It was up to the students to measure the area we were using in our library and equally share the floor. The children scaled their blueprints up to create their mazes on the floor and used rulers, protractors, and painters tape to create personalized mazes on the floor. I was so proud to see just how well-worn their blueprints were as they collaboratively calculated and communicated their ideas to get their mazes on the floor in the shape they had made as a group. This project naturally was great for differentiation as the groups could make the twists and turns in their mazes according to the level of difficulty they wanted to approach based on their coding and mathematic ability levels. Most were very interested in creating a challenge and did just that.
Once the mazes were securely taped down, we began coding our Sphero Robots using the application Lightning Lab. The groups leveraged a variety of coding strategies to complete their task. One group coded their Sphero to change colours with each turn it made in the maze, in order to notice the sets of code that corresponded to each path to make organized adjustments. Another group strictly used trial and error, and would read through each command every time to notice the modifications that were necessary to get through their maze. Alternatively, one group was able to understand the efficiency of “loops” to complete their task, and were able to write a more concise code for their robot to make it through their maze.
This hands-on experience was so great for meeting the programming and mathematical abilities of all of my students. Some were able to notice the sections of their maze paths that were half or double the sizes and were able to use their multiplicative reasoning to write their codes in a logical way. Others used what they knew about repeated addition to notice the measurements on the floor and the distance calculations they needed to make on their IPad. The methods of problem solving varied according to the challenges the groups took on.
At the end of this project, it was very apparent that the children were extremely engaged throughout the learning process and learned a lot by their reflections.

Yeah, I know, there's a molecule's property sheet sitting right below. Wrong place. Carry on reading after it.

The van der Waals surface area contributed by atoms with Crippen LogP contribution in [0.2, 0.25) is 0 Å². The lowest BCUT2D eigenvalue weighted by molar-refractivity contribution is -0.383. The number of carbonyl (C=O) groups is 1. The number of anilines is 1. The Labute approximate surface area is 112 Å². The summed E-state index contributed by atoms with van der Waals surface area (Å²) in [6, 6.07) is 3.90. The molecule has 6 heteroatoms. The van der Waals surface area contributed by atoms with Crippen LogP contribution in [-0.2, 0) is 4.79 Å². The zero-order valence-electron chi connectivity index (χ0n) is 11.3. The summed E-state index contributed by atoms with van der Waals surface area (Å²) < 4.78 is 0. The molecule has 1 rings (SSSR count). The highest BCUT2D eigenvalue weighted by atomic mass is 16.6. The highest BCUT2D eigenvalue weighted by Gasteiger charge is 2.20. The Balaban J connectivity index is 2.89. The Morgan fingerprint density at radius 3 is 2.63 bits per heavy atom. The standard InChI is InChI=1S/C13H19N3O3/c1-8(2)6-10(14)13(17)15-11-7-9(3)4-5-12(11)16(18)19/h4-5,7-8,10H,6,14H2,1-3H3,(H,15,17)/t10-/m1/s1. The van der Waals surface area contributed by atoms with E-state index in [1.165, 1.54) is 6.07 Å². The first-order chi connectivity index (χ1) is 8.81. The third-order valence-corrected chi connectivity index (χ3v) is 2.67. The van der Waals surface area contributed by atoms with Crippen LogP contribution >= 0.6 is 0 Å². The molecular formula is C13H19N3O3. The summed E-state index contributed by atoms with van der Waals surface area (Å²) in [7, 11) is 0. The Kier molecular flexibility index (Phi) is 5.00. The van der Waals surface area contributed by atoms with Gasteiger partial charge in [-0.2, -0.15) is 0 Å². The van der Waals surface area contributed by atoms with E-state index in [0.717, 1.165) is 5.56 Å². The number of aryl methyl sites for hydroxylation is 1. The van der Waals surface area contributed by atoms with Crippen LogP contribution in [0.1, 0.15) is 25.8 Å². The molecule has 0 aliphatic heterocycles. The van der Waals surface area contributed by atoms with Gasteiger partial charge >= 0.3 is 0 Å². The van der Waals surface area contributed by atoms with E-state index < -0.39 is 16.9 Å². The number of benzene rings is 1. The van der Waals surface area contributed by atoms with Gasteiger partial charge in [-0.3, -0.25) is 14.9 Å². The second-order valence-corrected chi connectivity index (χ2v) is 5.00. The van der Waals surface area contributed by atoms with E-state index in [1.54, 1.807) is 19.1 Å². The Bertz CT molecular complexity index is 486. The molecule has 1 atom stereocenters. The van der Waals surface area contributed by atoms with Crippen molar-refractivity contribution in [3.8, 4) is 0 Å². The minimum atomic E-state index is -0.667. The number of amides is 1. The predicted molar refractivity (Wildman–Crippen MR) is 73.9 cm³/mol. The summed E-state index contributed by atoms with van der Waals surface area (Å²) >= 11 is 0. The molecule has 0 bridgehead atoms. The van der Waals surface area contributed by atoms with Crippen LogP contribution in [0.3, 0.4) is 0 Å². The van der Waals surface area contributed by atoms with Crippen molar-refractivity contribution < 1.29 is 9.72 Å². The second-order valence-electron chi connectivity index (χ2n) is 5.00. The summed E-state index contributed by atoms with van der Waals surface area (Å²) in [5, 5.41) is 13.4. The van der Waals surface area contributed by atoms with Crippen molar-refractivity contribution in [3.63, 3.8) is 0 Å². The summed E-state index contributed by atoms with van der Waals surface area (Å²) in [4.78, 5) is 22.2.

The best part was that they learned so much from their peers. The conversations they shared when they showed each other what they had done and how they approached the tasks were entirely student-driven. It was so interesting to notice the computer programming terminology they had gained over the course of the project, as well as how the terms and concepts had become second nature. This project included a process that took months, and there were many struggles that we faced along the way, but we all persevered and learned together as a team.
All and all, I would say that the students learned so much more because they were able to physically see the gratifying results of their labour. Not only did we learn about so much mathematically, the students were able to really experiment with the concepts by making tangible movements with the robotics. We were able to reflect on the experience and could see the scientific, mathematic and language arts concepts we were able to achieve through this project, and how encompassing the learning that resulted became. Not only was this a unique experience it was a practical one that was authentic in the way that the tools supported their learning, that I know my students will remember and perhaps pursue as they continue on their learning journeys.
On behalf of my students, myself, and the greater Mulvey School Community, we would like to thank the ManAce group for making this enriching experience possible. We are already starting our next coding experience using the robotics and IPad purchased with this grant, with another project that the students are creating. Our next venture involves designing a miniature golf course that our robots will maneuver through with our grade 3 and 4 students, and we are very excited to see where this next project takes us. Our students are bound to experience greater technological reasoning in this high tech world with the addition of the engaging skills they are encountering, and we are so proud and excited for them to have this opportunity in their education.